Caregiver “Angel Elaine” is behind Norman McNamara’s worldwide advocacy efforts.
After her husband, affectionately called Norrms, was diagnosed with dementia at age 50 and later with Lewy body disease, she’s been on a roller coaster of caring interspersed with travel and appearances. One night she’s comforting a screaming 56-year old having a nightmare; another day, she’s seated beside her husband at 10 Downing Street with England’s Prime Minister.
Eternal optimist, Norrms (“One day we’ll find a cure to dementia.”) is leading the charge from Torquay, South Devon in the U.K. with his beloved Elaine by his side.
One can make a BIG difference, because dementia awareness is rippling around the world.
What is it like living with dementia?
Norrms writes about his terrifying experiences. Many of them happen at night when he’s lost, confused, and thrashing about due to what he calls, “night terrors.” Sometimes they happen during the day, coming on so sudden to ruin a wonderful moment.
So there I sat, across from Elaine, in a cafe in Weston Super mare having a latté without a care in the world, when, suddenly, I noticed the lift [elevator] door opening just across from us. The very same one we had used earlier after parking the car on the second floor. My heart raced, my jaw dropped and I squeezed Elaine’s hand until she pulled it away from me whilst shouting OUCH!!
I couldn’t speak, I couldn’t move, I just stared and stared in front of me as if I was possessed!! Never taking my eyes off what I was witnessing!! I tried to speak, but nothing came out, for there right in front of my very own eyes WAS ME!!!! YES! You read that right; it was ME, MYSELF, [and] I!! Walking out of the lift and walking right past me/us/ err, you know what I mean!!
What is it like living with someone who has dementia?
This second question is best answered by his partner in life—Elaine Mc Namara whose story was featured two years ago by United Carers. Click on the image below to watch this 4-minute video, which says a lot more than written words can describe.
Click to access the United Carers video feature of Elaine Mc Namara.
Norrms adds to his experience, seeing himself:
I sat, for what seemed an age, Elaine holding on to both my hands as I shook and kept my head turned to the place I last saw him/me, straining my eyes. Looking for him/me for a long as I could, but, just like that, he had gone!
I sat there, my whole body shuddering and shaking; I kept saying, “It was me! It was me!” Over and over again, until it became so loud, I noticed everyone was looking at us, and, as embarrassment won the day, I quietened [sic] down, until I just sat there, staring in disbelief at Elaine.
Elaine said once again that she caught sight of who I was looking at and he looked nothing like me, but I was not convinced, I saw what I saw.
Angel Elaine endures it all, keeping by Norrms’ side and her support is what keeps him going as he impacts today’s nursing students who will be our caregivers. Nursing student, Maddy, writes:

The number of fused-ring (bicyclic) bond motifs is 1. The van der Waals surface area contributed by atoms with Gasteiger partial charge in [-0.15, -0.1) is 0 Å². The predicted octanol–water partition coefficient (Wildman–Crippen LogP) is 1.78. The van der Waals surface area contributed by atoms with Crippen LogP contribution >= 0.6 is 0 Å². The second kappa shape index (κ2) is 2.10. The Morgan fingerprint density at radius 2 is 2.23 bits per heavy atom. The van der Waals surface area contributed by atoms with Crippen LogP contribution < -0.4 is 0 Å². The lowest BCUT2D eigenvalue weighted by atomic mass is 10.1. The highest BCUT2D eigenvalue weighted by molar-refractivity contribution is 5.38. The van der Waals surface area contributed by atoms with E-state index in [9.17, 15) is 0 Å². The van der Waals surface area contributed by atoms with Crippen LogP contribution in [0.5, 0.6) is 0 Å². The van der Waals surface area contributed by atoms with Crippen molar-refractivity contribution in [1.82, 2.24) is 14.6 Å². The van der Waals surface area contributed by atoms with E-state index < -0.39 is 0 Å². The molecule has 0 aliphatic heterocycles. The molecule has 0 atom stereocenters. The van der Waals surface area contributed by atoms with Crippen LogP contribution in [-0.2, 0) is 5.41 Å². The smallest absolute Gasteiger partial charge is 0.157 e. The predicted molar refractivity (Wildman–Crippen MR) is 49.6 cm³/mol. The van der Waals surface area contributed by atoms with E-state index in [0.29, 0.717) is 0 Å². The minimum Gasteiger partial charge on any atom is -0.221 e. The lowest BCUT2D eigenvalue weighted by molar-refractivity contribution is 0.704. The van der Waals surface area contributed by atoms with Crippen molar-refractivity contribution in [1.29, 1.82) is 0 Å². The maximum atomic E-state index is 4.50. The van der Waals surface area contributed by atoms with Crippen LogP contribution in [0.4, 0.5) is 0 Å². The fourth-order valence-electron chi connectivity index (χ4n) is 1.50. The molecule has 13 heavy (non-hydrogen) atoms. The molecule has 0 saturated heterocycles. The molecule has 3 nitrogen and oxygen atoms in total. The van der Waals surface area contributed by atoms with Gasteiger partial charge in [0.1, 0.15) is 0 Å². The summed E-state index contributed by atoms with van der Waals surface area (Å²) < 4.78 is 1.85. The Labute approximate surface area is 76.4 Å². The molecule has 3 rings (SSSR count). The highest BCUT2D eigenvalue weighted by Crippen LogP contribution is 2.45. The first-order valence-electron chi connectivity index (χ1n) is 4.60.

I was one of the Nursing students as your speech at Plymouth Uni[versity] today … thank you for what you and your wife do. It’s so incredibly valuable and inspirational.
… it must have been horrid for you to hear about the negative aspects of care that … happen on the wards. Try not to worry, [we] new generation of [n]urses are coming, and thanks to you and your work, we will always provide the best possible individual care to each and every one of our patients.
I wish you and your wife all the best for the future. Keep going as you are and challenging perceptions towards people with dementia.
Raising dementia awareness around the world.
Recently, the Alzheimer’s Disease International organization began to feature the Purple Angel logo upon its site. Read more about it at ADI features the Purple Angel, which has now flown around the world. Norman (Norrms) Mc Namara, Founder of the Purple Angel, writes:
The Purple Angel is here as a guardian over those living with dementia (as well as their families and friends), and is helping to raise awareness of dementia around the world. The Purple Angel is the symbol of hope, and it has been adopted around the world by people who care about dementia.
Norrms sums up what Angel Elaine means to him. Fortunately, Elaine can still learn how her husband feels. Not all loved ones can express themselves as Norrms does. To caregivers everywhere, know that as challenging as your your loved ones may be, they likely feel the same as Norrms does about Angel Elaine.
Thank you Elaine
The Angels knew what they were doing,
The day that you were born.
Every light went on in the world,
On that wonderful morn.
Through your life you have brought
Love and laughter, which so many sought;
Unending care, and always for others,
A wonderful wife and fantastic mother.
The world was blessed when you were born.
I will always be grateful, all my love, Norrm.
Click for more information about the Purple Angel organization.
Norrms and Elaine meet Leslie Williams, a Member of Australia’s Parliament, who traveled to the UK on a fact-finding mission about dementia-friendly communities. Devon’s (UK) local paper, Herald Express